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Edmund T. Gordon, Chair 2109 San Jacinto Blvd , Mailcode E3400, Austin, TX 78712 • 512-471-4362

Faculty Seminar: "Either I'm Nobody, or I'm a Nation": Black Masculinity, Caribbean Literacy, and Junot Díaz's The Brief Wondrous Life of Oscar Wao"

Wed, November 14, 2012 • 12:00 PM - 2:00 PM • ISESE Gallery – JESTER Center A230

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Dr. Jennifer Wilks, Associate Professor, Department of English

Discussant: Dr. Minkah Makalani, Assistant Professor, African and African Diaspora Studies Department

Wednesday, November 14th

12 noon - 2 pm

Isese Gallery - JES A230

**RSVP Required**

In her 1990 essay “Developing Diaspora Literacy,” Vèvè Clark examines the facility with which the characters in Maryse Condé’s novel Heremakhonon (1979) move throughout the African diaspora and recognize the cultures of Africa, the Caribbean, and Europe.  In his prize-winning novel The Brief Wondrous Life of Oscar Wao (2007), Dominican American author Junot Díaz introduces a type of Caribbean literacy, one in which he charts multiple points of identification across the Americas.  In Díaz, negotiating what it means to be Caribbean not only involves cultural references from the Dominican Republic and the United States, but also incorporates sources from St. Lucia and Martinique.  Díaz opens his novel with an epigraph from Derek Walcott’s poem “The Schooner Flight” (1979), and he brings the story to a close with an allusion to Aimé Césaire’s poem Cahier d’un retour au pays natal (Notebook of a Return to the Native Land, 1939).  At the same time that Díaz draws upon the tradition of epic black male figures in Caribbean literature, he also writes a new chapter in this history by building the novel’s central quest around two protagonists—endearing misfit Oscar and his suave friend/narrator Yunior—and by introducing strong, vocal women characters.  In this paper I examine how reading The Brief Wondrous Life of Oscar Wao and its intertextual references, in particular Walcott and Césaire, is, in a sense, to read the Caribbean, to negotiate its various cultures, genres, and languages as Yunior and Oscar negotiate questions of ethnic, gender, and racial identity during the latter's brief, remarkable life.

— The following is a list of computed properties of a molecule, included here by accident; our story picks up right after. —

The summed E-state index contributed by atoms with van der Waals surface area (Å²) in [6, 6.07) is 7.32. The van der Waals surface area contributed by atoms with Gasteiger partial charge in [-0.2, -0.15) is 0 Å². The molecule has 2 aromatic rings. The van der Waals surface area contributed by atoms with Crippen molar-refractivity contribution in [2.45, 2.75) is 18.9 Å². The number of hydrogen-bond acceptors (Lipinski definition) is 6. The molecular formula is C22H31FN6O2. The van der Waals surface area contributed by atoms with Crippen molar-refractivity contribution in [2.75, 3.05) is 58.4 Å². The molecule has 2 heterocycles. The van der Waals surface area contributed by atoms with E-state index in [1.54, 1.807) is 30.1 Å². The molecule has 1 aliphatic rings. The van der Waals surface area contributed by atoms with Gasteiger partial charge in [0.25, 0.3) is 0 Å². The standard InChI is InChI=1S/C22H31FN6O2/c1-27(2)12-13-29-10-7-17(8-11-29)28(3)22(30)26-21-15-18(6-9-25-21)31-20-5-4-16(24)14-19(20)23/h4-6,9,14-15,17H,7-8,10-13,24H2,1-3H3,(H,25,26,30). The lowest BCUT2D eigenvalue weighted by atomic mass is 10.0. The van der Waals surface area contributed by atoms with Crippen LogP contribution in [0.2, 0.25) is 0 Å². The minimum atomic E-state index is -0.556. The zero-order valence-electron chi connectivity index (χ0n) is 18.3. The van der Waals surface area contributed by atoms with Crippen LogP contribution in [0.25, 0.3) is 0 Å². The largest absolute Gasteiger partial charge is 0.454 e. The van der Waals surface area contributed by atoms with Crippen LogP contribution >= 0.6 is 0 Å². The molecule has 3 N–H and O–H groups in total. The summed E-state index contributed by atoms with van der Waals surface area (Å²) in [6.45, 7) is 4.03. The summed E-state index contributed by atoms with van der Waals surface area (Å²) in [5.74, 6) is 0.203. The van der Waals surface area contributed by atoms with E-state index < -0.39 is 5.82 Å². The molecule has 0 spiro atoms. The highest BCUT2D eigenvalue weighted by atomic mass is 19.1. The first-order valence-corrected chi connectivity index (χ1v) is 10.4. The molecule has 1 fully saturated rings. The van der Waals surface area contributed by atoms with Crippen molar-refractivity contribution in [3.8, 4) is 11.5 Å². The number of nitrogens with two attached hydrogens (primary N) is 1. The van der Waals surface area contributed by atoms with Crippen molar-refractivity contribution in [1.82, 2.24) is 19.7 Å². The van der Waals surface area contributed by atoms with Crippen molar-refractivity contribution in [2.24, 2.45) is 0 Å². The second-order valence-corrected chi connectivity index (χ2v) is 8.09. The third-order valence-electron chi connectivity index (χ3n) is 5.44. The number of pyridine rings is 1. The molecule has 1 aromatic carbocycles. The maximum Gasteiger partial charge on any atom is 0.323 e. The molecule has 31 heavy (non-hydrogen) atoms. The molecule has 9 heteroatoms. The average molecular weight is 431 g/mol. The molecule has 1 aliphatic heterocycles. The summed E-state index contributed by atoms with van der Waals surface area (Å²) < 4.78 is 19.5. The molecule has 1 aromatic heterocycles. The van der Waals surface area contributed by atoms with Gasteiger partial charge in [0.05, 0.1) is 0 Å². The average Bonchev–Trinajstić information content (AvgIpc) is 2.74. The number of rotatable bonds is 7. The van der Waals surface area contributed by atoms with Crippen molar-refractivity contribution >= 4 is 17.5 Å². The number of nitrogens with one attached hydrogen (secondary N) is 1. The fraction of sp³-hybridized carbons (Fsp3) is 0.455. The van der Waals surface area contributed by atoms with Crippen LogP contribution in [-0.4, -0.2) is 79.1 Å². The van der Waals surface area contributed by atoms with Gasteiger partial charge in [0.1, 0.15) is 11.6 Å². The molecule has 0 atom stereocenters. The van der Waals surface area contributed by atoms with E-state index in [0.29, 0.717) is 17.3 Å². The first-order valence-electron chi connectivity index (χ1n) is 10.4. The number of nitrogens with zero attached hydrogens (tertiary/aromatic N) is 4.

Either I'm Nobody, or I'm a Nation Seminar Anouncement


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